Inserting Wood Plugs
The next step in our DIY headboard is to put the wood plugs in the holes! Put a dab of wood glue on the wooden plugs and place them in the holes. Tap them in very lightly with a hammer. They should sit flush if you used the countersink bit correctly. The wood plugs really do make the piece look finished.
If they stick out a little bit, no worries. We can sand them flush.
On the front of the posts (with side with the larger overhang) glue and clamp the embellishments in place snug up against the top of the headboard. Clamp it in place until the glue is completely dry.
Now that everything is screwed and glued, stop and cook yourself some ribs on the BBQ. You deserve a break. You’ll want to let the plugs dry before sanding, otherwise they may pop out on you from the vibration of your orbital sander.
Welcome back! How was the BBQ? 😊
After the wood plugs are in there solid and the embellishments are glued on, we can go ahead and sand the entire headboard! Use 150-grit sand paper on your orbital sander to sand off all the rough edges, splinters, and sand your wood plugs down flush. Use a 150-grit sanding block or sand paper to get into all the crevices and corners. Hand sand everything if you don’t have an electric sander of course.
Use 220-grit sandpaper to finish the job and make everything nice and smooth.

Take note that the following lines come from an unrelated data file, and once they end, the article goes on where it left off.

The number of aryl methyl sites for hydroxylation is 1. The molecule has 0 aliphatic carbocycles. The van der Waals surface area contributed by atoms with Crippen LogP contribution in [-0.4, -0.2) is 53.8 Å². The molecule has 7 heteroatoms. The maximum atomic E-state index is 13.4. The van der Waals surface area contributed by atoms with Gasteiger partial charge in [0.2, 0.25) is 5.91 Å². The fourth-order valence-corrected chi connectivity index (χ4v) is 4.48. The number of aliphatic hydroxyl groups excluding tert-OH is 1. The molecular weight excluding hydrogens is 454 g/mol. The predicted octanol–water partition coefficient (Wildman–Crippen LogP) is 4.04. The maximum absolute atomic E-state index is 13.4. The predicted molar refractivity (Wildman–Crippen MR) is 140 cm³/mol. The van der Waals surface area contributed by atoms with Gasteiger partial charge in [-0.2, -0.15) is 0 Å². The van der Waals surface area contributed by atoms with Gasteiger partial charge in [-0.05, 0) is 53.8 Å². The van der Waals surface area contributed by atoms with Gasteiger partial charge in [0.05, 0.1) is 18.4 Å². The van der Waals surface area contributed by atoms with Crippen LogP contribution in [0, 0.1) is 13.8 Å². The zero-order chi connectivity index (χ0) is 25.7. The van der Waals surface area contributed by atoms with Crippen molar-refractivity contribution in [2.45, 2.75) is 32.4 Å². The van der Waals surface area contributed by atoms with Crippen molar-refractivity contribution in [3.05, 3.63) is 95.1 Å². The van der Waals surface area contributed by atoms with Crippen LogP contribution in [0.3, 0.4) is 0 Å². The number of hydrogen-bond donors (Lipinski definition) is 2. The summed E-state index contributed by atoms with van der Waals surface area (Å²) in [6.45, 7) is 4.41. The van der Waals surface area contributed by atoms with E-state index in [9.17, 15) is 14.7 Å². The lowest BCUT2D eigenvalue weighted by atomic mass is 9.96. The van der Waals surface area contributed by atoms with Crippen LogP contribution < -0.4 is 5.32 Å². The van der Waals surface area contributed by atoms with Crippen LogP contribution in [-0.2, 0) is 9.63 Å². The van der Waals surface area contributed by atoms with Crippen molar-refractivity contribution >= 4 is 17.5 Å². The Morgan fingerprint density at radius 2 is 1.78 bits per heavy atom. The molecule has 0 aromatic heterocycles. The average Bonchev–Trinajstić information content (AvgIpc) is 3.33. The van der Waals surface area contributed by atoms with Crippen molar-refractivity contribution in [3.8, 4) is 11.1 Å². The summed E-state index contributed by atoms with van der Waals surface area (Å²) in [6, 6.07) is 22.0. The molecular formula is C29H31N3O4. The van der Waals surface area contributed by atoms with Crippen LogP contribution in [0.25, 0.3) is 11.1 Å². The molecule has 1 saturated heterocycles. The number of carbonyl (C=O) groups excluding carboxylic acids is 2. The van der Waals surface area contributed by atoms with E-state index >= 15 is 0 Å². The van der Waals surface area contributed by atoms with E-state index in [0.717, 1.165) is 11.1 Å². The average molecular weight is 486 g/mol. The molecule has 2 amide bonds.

Tip: If your wood plugs are sitting too high above the surface, use a flush cut trim saw to get them down closer to the surface before sanding…. Or just sand the piss out of them. lol
Stain the Headboard
The color you use finish your headboard is completely up to you. I had to match our bedroom set, but of course you can stain or even paint your headboard to blend with your décor.
I used a 50/50 mix of Varathane Cherry and Varathane Summer Oak colors. It matches our bedroom set pretty well if I do say so myself. Yep, almost completely by accident after I gave up on test samples of wood and could not for the life of me get a match lol.
I applied two coats of stain for good measure.
Apply Hard Finish
It’s a good idea to apply a hard finish after the stain has completely dried. Read the instructions for dry times. I love to use Polycrylic as it does not yellow over time like Polyurethane. I applied three coats of Polycrylic, sanding lightly between coats.
Now how you attach it to your bedframe is up to you. You can just use the three inch wood screws and a couple of washers. You can get lag bolts and use those to attach your frame to the headboard. You can use through-bolts and wingnuts. It’s totally up to you. I like the lag bolts as you just predrill a hole smaller than the bolt and wrench the bolts in – you’re done! The screws would also work as these are 4×4 posts so they’re really chunky and sturdy and make for a rugged and sturdy headboard.
…..and Turbo is a happy camper!